Just days ago the anti-tax, pro-voucher Club for Growth had Republican Doug Lamborn buried as a past candidate who “already won” Colorado’s 5th Congressional District.
But, with Democrat Jay Fawcett’s surge in support, including from the National Democratic Congressional Committee, the Club for Growth has now elevated Lamborn to the top of its online picks for candidates for whom it is aggressively seeking campaign contributions from like-minded anti-tax conservatives around the country.The Washington-based 527 and political action committee, which also supports privatizing Social Security, raised $200,000 in donations and spent another $100,000 helping Lamborn win a squeaker of a six-way August primary. On Oct. 13, Colorado Confidential reported that Club for Growth had another Colorado Republican, Rick O’Donnell, listed as the top of its list for congressional candidates needing cash.
O’Donnell, who is running against Democrat Ed Perlmutter in one of the most heated and expensive races in the country – and who recently identified liberal icon Pat Schroeder as a “role model” – is now listed on the conservative group’s website in the number 3 spot for donations.
The 5th CD, which includes Colorado Springs, has long been considered a slam-dunk for Republicans. But over the past several weeks, Fawcett, a retired Air Force lieutenant colonel, has generated surplus attention, in Colorado and nationally. An independent poll conducted by the Denver Post determined the race as dead even, with Lamborn and Fawcett both with 37 percent support and the rest undecided.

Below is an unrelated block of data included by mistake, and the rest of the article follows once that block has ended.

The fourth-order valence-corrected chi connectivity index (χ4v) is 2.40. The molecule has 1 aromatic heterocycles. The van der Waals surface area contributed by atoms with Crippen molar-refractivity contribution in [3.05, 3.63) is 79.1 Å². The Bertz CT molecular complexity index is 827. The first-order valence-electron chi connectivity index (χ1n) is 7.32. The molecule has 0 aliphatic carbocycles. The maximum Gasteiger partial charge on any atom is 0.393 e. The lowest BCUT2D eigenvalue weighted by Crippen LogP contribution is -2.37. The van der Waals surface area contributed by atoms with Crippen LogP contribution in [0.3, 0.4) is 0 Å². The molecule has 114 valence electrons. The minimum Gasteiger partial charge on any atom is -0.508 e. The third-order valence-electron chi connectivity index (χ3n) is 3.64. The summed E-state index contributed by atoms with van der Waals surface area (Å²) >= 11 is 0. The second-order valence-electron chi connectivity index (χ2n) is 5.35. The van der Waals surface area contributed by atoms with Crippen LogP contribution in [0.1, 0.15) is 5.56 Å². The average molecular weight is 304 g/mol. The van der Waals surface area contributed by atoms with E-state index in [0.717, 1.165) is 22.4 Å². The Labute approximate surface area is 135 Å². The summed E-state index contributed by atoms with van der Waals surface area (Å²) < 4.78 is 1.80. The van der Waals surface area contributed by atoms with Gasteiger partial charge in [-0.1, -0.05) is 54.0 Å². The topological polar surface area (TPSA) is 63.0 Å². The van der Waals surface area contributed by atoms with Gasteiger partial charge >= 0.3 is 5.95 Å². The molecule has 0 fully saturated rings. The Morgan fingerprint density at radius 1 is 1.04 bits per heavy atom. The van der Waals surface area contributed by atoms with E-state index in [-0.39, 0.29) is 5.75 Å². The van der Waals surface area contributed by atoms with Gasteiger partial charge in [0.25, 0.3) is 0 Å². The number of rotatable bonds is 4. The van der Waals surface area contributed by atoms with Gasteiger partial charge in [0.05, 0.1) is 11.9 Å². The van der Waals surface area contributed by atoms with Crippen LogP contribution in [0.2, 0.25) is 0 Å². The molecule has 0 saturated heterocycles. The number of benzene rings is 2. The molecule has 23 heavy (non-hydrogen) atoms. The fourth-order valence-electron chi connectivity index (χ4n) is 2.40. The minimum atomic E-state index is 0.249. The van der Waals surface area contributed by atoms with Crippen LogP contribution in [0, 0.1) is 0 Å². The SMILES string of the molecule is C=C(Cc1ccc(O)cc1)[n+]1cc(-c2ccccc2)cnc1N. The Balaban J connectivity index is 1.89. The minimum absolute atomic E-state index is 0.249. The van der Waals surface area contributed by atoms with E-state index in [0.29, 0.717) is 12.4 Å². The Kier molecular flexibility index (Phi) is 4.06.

The Post has since endorsed Fawcett, citing his military qualifications, while criticizing Lamborn’s record as a state senator, specifically that he “focused way too much of his time on such harebrained issues as cross-dressing teachers and swapping the names of Park County’s Mount Democrat and Republican Mountain because Mount Democrat is taller.”
A debate between Fawcett and Lamborn, in which Lamborn angrily told an audience member at one point to “keep your mouth shut,” was posted on YouTube.com and has been viewed more than 78,000 times.
Both candidates now have TV ads airing, and, as reported in the Colorado Springs Gazette, Fawcett, who did not have a primary opponent, has more money headed into the final three-week stretch of the campaign. Overall, Lamborn has raised more in contributions, but his campaign reported the self-described fiscal conservative carried over a debt of $100,000 from the primary.